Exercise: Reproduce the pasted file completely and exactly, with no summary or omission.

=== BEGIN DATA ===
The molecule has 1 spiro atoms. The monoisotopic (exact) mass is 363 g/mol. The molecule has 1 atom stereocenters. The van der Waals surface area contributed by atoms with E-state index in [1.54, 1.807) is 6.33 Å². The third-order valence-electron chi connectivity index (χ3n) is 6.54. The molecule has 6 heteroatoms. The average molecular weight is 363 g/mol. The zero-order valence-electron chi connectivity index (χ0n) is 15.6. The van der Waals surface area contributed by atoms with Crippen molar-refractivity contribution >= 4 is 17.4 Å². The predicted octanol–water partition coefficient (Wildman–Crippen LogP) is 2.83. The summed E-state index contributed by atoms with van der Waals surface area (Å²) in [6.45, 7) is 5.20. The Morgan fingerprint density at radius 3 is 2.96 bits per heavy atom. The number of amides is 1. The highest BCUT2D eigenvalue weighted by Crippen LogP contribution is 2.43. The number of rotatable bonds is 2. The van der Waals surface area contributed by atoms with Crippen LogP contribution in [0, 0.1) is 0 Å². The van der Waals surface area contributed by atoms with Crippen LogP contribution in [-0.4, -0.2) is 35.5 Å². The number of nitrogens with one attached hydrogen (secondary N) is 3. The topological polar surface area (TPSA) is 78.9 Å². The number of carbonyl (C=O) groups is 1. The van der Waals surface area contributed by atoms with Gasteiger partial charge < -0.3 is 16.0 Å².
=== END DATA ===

The molecule has 1 spiro atoms. The monoisotopic (exact) mass is 363 g/mol. The molecule has 1 atom stereocenters. The van der Waals surface area contributed by atoms with E-state index in [1.54, 1.807) is 6.33 Å². The third-order valence-electron chi connectivity index (χ3n) is 6.54. The molecule has 6 heteroatoms. The average molecular weight is 363 g/mol. The zero-order valence-electron chi connectivity index (χ0n) is 15.6. The van der Waals surface area contributed by atoms with Crippen molar-refractivity contribution >= 4 is 17.4 Å². The predicted octanol–water partition coefficient (Wildman–Crippen LogP) is 2.83. The summed E-state index contributed by atoms with van der Waals surface area (Å²) in [6.45, 7) is 5.20. The Morgan fingerprint density at radius 3 is 2.96 bits per heavy atom. The number of amides is 1. The highest BCUT2D eigenvalue weighted by Crippen LogP contribution is 2.43. The number of rotatable bonds is 2. The van der Waals surface area contributed by atoms with Crippen LogP contribution in [0, 0.1) is 0 Å². The van der Waals surface area contributed by atoms with Crippen LogP contribution in [-0.4, -0.2) is 35.5 Å². The number of nitrogens with one attached hydrogen (secondary N) is 3. The topological polar surface area (TPSA) is 78.9 Å². The number of carbonyl (C=O) groups is 1. The van der Waals surface area contributed by atoms with Gasteiger partial charge < -0.3 is 16.0 Å².